Last weekend being the last weekend, it is a good time to look back without too much reflection on the whole (that will be later, when editing the video diary), and just summarizing the summit of this foray into madness. With mi espousa in tow for the final bow, we lit out for the territories: that being anywhere not one of the Five Boroughs. It was not that I wouldn’t have liked to do something closer to home, but home—while it may be where the heart is—ain’t where the votes are.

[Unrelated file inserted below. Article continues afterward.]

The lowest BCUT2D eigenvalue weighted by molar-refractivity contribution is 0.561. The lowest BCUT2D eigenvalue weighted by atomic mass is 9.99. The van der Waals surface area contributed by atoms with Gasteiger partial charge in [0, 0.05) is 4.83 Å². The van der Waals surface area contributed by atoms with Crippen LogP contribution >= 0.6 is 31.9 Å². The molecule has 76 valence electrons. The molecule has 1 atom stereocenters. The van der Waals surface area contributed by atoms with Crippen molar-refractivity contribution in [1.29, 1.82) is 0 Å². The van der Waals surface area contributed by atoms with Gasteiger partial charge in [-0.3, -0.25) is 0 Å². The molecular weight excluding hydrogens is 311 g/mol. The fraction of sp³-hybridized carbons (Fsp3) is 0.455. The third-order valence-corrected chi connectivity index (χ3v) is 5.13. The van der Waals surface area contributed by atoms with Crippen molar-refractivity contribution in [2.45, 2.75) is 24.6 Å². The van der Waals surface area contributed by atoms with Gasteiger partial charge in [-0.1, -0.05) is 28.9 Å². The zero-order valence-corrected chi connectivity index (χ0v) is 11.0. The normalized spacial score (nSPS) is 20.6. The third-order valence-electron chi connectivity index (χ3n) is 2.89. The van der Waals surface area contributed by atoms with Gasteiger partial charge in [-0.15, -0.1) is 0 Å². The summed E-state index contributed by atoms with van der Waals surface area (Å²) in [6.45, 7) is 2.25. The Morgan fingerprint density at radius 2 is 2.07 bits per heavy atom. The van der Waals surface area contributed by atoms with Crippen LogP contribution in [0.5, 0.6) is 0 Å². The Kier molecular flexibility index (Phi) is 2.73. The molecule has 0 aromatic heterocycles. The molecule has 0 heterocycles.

Dolyestown, however, is. The HQ from which I was first dispatched, and could actually walk to from the motel, was in a small, white-painted, two-story, wood-frame building opposite the courthouse, right at the crossroads of local arteries. (And, yeah, its address tells a lot: 72 Main Street. Why not “Elm” or “Front” or “State”? Because those were other streets, yup.) At one time, this was the nexus, the nerve center, but still folksy and casual. I could remember one Sunday, sitting on the front stoop with a couple of other regulars and Davy, the staff member who looked like the ultimate surfer dude, who lamented the fact that there was only one busload of volunteers that day. Since then, the operation had to open up one satellite office in the back of a Buckingham strip mall.